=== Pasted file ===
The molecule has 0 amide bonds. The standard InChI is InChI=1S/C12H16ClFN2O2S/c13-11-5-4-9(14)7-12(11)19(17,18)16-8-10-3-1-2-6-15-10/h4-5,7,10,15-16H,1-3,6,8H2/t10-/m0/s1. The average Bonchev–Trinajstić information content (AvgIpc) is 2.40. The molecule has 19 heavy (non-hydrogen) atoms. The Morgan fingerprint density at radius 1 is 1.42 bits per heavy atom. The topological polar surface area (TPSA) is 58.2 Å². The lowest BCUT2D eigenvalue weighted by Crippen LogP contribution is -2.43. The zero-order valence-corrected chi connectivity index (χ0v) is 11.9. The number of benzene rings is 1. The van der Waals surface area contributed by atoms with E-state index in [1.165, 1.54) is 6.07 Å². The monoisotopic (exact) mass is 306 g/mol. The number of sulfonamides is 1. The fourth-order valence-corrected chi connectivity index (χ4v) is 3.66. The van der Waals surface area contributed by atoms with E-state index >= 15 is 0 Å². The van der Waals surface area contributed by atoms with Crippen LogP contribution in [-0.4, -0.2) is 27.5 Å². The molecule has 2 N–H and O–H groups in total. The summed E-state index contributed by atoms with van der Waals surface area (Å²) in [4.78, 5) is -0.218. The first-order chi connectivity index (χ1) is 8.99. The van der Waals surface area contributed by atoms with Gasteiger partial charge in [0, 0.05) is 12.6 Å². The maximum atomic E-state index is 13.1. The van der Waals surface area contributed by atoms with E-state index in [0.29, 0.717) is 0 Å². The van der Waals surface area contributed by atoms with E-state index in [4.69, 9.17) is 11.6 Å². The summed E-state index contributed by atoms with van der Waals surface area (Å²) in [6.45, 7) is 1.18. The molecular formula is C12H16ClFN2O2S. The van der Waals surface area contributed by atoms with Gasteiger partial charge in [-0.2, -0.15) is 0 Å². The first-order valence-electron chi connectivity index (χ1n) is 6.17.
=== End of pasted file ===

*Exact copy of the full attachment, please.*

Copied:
The molecule has 0 amide bonds. The standard InChI is InChI=1S/C12H16ClFN2O2S/c13-11-5-4-9(14)7-12(11)19(17,18)16-8-10-3-1-2-6-15-10/h4-5,7,10,15-16H,1-3,6,8H2/t10-/m0/s1. The average Bonchev–Trinajstić information content (AvgIpc) is 2.40. The molecule has 19 heavy (non-hydrogen) atoms. The Morgan fingerprint density at radius 1 is 1.42 bits per heavy atom. The topological polar surface area (TPSA) is 58.2 Å². The lowest BCUT2D eigenvalue weighted by Crippen LogP contribution is -2.43. The zero-order valence-corrected chi connectivity index (χ0v) is 11.9. The number of benzene rings is 1. The van der Waals surface area contributed by atoms with E-state index in [1.165, 1.54) is 6.07 Å². The monoisotopic (exact) mass is 306 g/mol. The number of sulfonamides is 1. The fourth-order valence-corrected chi connectivity index (χ4v) is 3.66. The van der Waals surface area contributed by atoms with E-state index >= 15 is 0 Å². The van der Waals surface area contributed by atoms with Crippen LogP contribution in [-0.4, -0.2) is 27.5 Å². The molecule has 2 N–H and O–H groups in total. The summed E-state index contributed by atoms with van der Waals surface area (Å²) in [4.78, 5) is -0.218. The first-order chi connectivity index (χ1) is 8.99. The van der Waals surface area contributed by atoms with Gasteiger partial charge in [0, 0.05) is 12.6 Å². The maximum atomic E-state index is 13.1. The van der Waals surface area contributed by atoms with E-state index in [0.29, 0.717) is 0 Å². The van der Waals surface area contributed by atoms with E-state index in [4.69, 9.17) is 11.6 Å². The summed E-state index contributed by atoms with van der Waals surface area (Å²) in [6.45, 7) is 1.18. The molecular formula is C12H16ClFN2O2S. The van der Waals surface area contributed by atoms with Gasteiger partial charge in [-0.2, -0.15) is 0 Å². The first-order valence-electron chi connectivity index (χ1n) is 6.17.